Finally, a cross-border Latin deal that is not Brazilian. Following a rash of future flows transactions from the region's largest country, El Salvador produced a US$125 million bond backed by diversified payment rights (DPR). Led by Citigroup Capital Markets, the transaction from Banco Cuscatlan was dropped into one of the arranger's conduits, sources said. The legal final maturity was seven years. The paper has been priced at a spread to Libor.
This is the second time the bank tapped the market with this asset class, but in this instance it brought Guatemalan and Costa Rican units and U.S. unit Corfinge on board, making it the first multi-jurisdictional deal in the DPR segment, according to one source. "Guatemala and Costa Rica represent a very small part of the deal, but they are expected to grow," said a source on the transaction.
XL Capital Assurance is guaranteeing the transaction, rated AAA' by Fitch Ratings and Standard & Poor's. S&P gave it an underlying rating of BBB.' Dewey Ballantine was legal counsel for the issuer, while Sidley Austin Brown & Wood advised Citigroup.
Collateral for the deal are existing and future electronic money remittances owed Cuscatlan from several banks within the U.S. Additional flows trapped by the vehicle will come from the Guatemalan and Costa Rican units and Corfinge. As the U.S. subsidiary serves primarily a retail clientele, most of its flows will be in the form of worker remittances, a source said.
The projected coverage ratio is about 20X.
Banco Cuscatlan is El Salvador's second largest bank, with a market share of 23%. It is part of the second largest financial group in the region.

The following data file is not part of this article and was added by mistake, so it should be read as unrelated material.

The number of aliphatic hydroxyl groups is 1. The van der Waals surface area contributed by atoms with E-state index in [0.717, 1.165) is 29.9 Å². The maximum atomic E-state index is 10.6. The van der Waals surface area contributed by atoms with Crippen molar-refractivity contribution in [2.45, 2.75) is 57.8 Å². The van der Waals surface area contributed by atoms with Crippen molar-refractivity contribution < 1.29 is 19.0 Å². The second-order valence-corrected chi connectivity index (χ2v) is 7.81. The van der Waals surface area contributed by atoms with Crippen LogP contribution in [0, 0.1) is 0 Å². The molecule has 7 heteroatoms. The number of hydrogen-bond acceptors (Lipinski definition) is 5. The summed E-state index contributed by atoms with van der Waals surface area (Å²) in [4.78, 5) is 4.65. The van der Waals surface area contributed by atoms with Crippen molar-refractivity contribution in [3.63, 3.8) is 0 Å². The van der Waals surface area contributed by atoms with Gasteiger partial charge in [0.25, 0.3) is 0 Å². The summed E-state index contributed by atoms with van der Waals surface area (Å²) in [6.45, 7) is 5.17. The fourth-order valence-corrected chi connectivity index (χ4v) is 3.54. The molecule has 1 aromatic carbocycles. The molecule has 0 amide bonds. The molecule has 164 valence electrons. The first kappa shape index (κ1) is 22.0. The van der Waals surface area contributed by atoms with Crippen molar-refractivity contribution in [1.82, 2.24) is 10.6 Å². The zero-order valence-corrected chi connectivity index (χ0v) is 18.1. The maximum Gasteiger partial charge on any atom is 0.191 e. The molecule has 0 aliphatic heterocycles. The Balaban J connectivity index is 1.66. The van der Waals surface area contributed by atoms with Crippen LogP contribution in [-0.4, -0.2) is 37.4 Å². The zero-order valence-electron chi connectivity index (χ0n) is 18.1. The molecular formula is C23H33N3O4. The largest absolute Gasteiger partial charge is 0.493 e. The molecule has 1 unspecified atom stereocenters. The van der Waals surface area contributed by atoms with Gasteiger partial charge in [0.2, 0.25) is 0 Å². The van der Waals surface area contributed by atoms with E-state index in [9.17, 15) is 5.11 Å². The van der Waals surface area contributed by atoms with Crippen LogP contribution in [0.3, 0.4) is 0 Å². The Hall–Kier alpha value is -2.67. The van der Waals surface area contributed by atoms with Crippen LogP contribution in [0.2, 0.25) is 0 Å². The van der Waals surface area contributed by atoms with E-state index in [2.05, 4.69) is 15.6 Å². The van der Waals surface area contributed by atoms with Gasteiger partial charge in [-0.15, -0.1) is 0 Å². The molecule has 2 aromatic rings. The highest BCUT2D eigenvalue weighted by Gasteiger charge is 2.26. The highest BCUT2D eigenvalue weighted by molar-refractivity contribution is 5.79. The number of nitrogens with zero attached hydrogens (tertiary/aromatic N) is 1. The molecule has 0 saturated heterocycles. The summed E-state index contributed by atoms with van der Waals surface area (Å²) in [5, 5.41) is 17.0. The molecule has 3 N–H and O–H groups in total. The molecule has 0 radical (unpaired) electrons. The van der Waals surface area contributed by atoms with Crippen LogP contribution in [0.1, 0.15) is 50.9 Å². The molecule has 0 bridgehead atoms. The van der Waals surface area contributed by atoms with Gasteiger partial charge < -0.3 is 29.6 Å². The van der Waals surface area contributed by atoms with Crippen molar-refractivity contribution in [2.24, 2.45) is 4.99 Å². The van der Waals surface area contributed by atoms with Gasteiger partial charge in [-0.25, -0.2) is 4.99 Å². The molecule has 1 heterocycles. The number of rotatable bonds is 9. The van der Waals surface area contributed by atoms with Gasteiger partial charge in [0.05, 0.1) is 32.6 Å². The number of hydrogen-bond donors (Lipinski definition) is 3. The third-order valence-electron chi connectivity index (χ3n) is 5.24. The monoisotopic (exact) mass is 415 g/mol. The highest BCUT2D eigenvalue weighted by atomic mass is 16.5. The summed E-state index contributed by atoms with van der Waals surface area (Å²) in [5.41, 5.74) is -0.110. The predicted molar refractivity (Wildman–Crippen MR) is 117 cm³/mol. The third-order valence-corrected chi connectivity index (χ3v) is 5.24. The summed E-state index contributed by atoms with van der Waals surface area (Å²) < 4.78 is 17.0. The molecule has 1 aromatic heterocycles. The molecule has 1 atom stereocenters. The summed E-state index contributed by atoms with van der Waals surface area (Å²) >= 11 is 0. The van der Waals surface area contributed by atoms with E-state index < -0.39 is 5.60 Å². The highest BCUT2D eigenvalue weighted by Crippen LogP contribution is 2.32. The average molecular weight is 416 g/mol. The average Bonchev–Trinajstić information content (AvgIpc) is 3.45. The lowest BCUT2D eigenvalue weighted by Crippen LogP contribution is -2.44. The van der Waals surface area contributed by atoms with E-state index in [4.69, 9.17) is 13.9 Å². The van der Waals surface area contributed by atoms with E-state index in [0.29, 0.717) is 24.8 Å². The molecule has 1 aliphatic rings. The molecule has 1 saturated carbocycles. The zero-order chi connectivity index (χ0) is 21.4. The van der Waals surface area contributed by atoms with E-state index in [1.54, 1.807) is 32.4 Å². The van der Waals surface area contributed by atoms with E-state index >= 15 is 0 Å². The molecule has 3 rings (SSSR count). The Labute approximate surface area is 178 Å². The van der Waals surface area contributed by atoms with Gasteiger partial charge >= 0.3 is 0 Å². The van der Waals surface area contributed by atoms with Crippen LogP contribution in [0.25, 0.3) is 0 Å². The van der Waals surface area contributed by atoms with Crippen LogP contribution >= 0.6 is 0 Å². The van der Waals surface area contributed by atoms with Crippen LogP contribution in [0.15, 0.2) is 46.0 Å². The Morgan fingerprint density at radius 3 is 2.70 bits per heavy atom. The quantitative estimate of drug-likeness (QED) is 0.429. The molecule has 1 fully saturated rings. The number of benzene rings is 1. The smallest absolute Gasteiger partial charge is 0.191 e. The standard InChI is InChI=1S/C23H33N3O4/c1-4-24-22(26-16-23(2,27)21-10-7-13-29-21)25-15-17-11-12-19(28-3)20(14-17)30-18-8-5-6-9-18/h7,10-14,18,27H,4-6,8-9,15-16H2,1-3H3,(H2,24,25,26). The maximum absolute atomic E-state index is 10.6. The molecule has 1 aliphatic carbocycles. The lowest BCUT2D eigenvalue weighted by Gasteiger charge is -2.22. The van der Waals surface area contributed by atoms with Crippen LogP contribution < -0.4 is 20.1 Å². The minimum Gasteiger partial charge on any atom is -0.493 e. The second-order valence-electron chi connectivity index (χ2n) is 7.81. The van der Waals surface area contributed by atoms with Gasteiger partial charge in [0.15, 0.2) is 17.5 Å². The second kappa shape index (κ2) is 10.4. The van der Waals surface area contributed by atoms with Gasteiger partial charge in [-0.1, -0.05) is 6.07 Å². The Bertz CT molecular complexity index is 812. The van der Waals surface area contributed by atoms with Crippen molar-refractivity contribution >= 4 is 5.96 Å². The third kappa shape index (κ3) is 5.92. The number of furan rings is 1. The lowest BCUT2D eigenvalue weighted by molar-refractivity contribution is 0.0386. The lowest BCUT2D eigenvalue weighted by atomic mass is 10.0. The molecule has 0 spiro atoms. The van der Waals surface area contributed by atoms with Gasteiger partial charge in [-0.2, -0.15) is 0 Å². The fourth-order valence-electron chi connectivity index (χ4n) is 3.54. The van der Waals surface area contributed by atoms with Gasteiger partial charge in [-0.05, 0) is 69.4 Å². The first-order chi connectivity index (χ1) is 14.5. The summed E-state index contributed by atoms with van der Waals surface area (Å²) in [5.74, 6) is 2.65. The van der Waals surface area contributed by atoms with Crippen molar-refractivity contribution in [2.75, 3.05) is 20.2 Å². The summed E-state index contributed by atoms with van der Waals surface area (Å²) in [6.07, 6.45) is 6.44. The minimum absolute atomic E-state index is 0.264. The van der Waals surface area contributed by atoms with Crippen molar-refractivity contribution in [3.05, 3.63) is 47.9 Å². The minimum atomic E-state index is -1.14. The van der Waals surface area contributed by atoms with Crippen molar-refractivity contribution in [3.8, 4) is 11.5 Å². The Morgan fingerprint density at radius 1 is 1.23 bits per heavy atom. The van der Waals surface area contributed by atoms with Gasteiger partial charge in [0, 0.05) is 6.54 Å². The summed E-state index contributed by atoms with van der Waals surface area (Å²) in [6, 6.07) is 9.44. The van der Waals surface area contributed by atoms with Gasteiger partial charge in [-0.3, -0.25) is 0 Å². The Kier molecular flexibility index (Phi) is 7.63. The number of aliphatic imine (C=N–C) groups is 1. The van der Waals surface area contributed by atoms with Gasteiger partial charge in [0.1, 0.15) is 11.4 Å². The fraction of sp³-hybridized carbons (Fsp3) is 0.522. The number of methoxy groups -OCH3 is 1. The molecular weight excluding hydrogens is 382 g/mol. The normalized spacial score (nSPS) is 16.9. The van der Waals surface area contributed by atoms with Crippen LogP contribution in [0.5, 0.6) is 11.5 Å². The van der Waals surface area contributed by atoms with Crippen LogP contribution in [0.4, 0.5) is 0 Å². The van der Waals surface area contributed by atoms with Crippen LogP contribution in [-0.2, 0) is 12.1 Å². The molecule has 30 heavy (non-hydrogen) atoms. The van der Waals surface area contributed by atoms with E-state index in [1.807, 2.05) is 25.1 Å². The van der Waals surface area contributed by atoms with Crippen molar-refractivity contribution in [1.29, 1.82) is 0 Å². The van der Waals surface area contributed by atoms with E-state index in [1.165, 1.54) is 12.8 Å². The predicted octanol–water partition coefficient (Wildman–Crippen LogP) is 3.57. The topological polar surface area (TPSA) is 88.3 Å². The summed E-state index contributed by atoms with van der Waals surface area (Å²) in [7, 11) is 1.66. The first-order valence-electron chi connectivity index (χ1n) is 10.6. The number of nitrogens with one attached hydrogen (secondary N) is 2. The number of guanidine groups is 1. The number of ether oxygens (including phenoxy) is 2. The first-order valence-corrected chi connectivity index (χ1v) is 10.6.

The transaction is the second off the trust and brings the total to US$225 million, with roughly US$206 million outstanding.
The diversified payment rights in the deal cover worker remittances, certain tourism- related receipts and payments linked to international trade, foreign direct investment and interest income. "The provision of trade and foreign exchange correspondent services is necessary for Cuscatlan to remain a leading provider of financial services to its Salvadorian clients," S&P said in a report.
With a significant and growing percentage of Salvadorians residing abroad, remittance flows have swelled in the past several years. They now account for 12% of the gross domestic product. The fact that DPR collections are trapped offshore and do not ever enter El Salvador, Costa Rica or Guatemala sharply cuts the risk of government intervention. Still, the countries could meddle in the payment mechanics of the transaction, though strong disincentives exist for doing so.
While the deal is the first in the DPR sector to bring together several countries, another asset class had already done so in the region. Credomatic, also arranged by Citigroup, spanned five jurisdictions in Latin America. That deal is backed by credit-card receivables and was sunk into one of Citigroup's conduits (see ASR 1/26, p.23).